Its tough switching sports. Its tough knowing that you stepped out of another sport at the top of your game and are back at the bottom amongst lots of people who have been doing this a lot longer than you. Its even harder when the new sport was (in part) incorporated into the sport you have just retired from. Its easy to set yourself incredibly high expectations and be easily disappointed when your result is as you should have expected.
I am finding it easier in rowing to be honest, because its something completely new and I have no expectations at all, apart from to NOT capsize!
There is a whole different technique to cycling as part of a triathlon. You have to ride at a certain cadence, to help optimise your run off the bike, you are doing it at endurance pace and triathlon is a multi faceted sport enabling a range of approaches and plenty of time to rectify mistakes, as the race progresses (to a point, of course).
Track cycling is not like that at all. The races are so short and so fast, you almost don’t have time to think sometimes. The only way to go faster is to make your legs rotate faster, and the only way to slow down is to back pedal. There is so much to learn.
None of this is things that I have ever had to worry about, think about or know before.
Today was the day of the dreaded race that I knew would hurt me a lot. The 2000m Individual pursuit. In track racing terms its more of an endurance race. But, in triathlete’s cycling terms, its a final 100m sprint at the end of a triathlon x 20 none stop(on a bike instead)!
I was up first, because there were 5 in the WM1 category. That meant there would be a heat and a final. I knew that I wouldn’t be up in the final, I have only ‘simulated’ this once, at full race pace, and that was last Sunday in the masters training session. The time then was 3:08, I cant remember the tenths. After that ‘simulation’ I had to lie down on the ground for quite some time to recover, and coughed for hours. The other girls called it the ‘pursuiter’s cough’. I recognised it as exercise induced asthma, something I haven’t had for quite a while.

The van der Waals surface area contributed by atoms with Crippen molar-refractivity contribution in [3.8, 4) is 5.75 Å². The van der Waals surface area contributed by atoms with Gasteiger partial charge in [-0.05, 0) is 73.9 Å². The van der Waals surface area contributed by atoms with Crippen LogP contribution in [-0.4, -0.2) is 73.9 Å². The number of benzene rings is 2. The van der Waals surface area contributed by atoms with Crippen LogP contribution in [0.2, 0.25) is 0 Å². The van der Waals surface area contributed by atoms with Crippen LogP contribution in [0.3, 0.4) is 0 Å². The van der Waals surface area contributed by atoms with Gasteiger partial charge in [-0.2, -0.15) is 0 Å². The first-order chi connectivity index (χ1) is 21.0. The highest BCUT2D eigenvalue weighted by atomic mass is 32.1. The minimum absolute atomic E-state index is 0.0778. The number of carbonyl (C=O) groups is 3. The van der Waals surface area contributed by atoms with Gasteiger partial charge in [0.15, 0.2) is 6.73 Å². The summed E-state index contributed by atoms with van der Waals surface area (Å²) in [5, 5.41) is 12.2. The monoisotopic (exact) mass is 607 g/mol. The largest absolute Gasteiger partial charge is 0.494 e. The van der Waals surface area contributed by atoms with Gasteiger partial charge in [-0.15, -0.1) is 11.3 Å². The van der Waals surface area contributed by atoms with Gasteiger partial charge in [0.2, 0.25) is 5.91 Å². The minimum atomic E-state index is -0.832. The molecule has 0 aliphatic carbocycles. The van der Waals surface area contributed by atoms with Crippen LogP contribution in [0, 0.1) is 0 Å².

Sufficed to say I wasn’t really looking forward to it!
Mark was calling my lap times. This was the first time I had done this race, and the first time he had done this job, so this was new for all of us! I had sort of a race strategy. Although I wasn’t sure I would always be able to respond to the numbers Mark would call at me, I knew what times to expect per lap, and I knew that I had to try and keep lap 2 steady, and the rest as even in time as possible. Its hard to judge that when you have only ever tried it for real once before the big day.
The start was awful. I have only started out of the gate a few times, but this one was worse than I normally was! I worked hard to get back onto the racing line, and build my speed. The second lap, you are supposed to ‘float’ having got up to speed, which I forgot till half way round, and by then I had gone too fast. At least I slowed down 150m later, instead of not at all. It still made the second lap too fast. I would suffer in laps 6-8 I knew that.
Mark didn’t realise the volume you had to shout at to make yourself heard to a rider peddling for all her might, round in a circle, wearing an aero helmet! By lap 3 he had it sorted and I could hear the calls. The laps after no 2 were quite even in pace. towards the end the times crept up a bit (see, told you I would pay later for messing up lap 2!) but I gave it absolutely everything I had, right to the end. Its mighty hard to then slow down fast on a fixed wheel, and get off the track, for the next one who is starting!
I stayed vertical to cheer Kerry on, who was in the heat that followed me, then needed to lie down for a bit till my legs and my lungs stopped screaming at me!
I am still waiting on the lap split times, but my result was 3;04;93. That is 4.5 seconds faster than last Sunday, when we did a race simulation as part of sunday training. The marshall asked was I ok, and when I said that was only the second time I had ever covered that distance on the track in race conditions (ish) he said ‘hey, look at it this way, you have doubled your experience in one day!
When I looked at the splits, the usual bad start (because I simply haven’t had the chance to do standing starts that much) plus my cr@p start today cost me 3 seconds on the next placed rider over the first 1000m. But, the second 1000m I was faster than her by almost a second.
the net result: I was only 1.5 seconds behind 4th place. I was the only person in the race without aero bars too.
A bit of start practice, and some aero bars and I can shave that 1.5 seconds off, no problem.
Guess what? I have a new target!! Small steps are the best ones…….